Tag Archives: 1997

A smaller Christmas, Day 14

After today’s news out of Newtown, Connecticut, what can you say?

No words today. No visuals, either.

Just this.

“Amazing Grace,” Jeff Beck, 1997.

This comes from a record partially titled “A Guitar Christmas.” It’s out of print, but is available digitally.

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Filed under Christmas music, December 2012, Sounds

The missing Christmas hits

[REVISED ever so slightly on Dec. 17, 2022]

Fascinating to read in the Milwaukee paper the other day that no Christmas song has been a hit since Mariah Carey’s “All I Want For Christmas” in 1994.

My pal JB over at The Hits Just Keep On Comin’ also took note of that story, which prompted him to ponder the state of Christmas radio then and now.

All that said, there certainly are some Christmas songs that should have hit the charts in the last 17 years. Here are some of them.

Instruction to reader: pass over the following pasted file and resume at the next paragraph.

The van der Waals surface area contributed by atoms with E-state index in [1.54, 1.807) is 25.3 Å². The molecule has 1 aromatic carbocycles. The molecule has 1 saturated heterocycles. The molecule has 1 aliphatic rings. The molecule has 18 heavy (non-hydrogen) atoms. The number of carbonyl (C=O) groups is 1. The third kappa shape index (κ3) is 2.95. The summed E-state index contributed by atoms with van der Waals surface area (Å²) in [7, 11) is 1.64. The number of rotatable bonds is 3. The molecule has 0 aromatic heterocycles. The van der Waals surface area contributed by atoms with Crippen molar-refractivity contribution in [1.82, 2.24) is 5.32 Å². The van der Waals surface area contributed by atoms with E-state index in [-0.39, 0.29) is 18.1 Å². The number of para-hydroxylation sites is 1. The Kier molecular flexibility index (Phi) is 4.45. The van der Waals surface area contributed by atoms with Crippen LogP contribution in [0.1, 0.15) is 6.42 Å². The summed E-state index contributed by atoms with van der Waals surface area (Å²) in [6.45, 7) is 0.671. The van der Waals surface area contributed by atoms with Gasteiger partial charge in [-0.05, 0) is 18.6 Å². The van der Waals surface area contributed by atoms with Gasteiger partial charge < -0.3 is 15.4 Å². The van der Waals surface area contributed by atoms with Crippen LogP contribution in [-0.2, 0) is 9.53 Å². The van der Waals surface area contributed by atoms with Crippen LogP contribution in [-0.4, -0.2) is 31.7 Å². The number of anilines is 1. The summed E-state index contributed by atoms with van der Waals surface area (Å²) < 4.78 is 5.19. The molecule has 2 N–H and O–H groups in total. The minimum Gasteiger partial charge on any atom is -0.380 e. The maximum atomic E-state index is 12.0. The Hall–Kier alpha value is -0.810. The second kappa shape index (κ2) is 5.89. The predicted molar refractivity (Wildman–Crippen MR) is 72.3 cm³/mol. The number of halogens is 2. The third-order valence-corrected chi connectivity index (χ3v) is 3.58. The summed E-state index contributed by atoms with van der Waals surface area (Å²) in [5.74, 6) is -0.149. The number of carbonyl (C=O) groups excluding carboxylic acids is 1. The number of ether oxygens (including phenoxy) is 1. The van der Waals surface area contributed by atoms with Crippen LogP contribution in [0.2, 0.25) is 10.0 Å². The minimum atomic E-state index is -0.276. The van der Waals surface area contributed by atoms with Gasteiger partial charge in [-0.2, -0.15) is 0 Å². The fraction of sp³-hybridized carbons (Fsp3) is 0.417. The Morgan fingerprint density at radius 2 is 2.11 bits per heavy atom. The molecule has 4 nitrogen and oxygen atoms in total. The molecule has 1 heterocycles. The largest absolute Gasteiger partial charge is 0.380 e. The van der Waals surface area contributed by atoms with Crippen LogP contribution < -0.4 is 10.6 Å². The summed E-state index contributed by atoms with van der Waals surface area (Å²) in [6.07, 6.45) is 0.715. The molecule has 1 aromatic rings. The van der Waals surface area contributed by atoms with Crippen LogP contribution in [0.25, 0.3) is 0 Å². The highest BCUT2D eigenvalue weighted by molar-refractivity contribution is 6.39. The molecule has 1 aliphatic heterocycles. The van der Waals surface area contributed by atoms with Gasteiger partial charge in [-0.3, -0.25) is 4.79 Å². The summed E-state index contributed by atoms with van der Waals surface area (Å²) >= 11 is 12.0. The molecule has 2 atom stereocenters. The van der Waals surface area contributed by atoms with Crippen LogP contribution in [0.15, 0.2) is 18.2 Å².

“Who Needs Mistletoe,” Julie Roberts, from “Who Needs Mistletoe,” 2011. A country song every bit as filthy as Clarence Carter’s great “Back Door Santa.”

“Oi To The World,” Severe, from the wonderful Punk Rock Advent Calendar, 2009 (gone by 2022). Well, it’s reverent as far as UK punks go.

(Reader “bean” left a comment that The Vandals’ original from 1996 was far superior. As always, you be the judge.)

“We Three Kings,” Blondie, a 2009 holiday release. Always fun to find Debbie Harry under the tree. Always fun to hear Blondie’s classic sound.

“Merry Christmas Baby,” Melissa Etheridge, from “A New Thought For Christmas,” 2008. Blistering vocals and blistering blues guitar. Move over, fellas.

“Silent Night,” the Blackhearts and special guests, from “A Blackheart Christmas,” 2008. Some sound bites from that year’s presidential race make it a bit of a time capsule. It once had a bit of a valedictory feel. Now it has the feel of opportunities lost.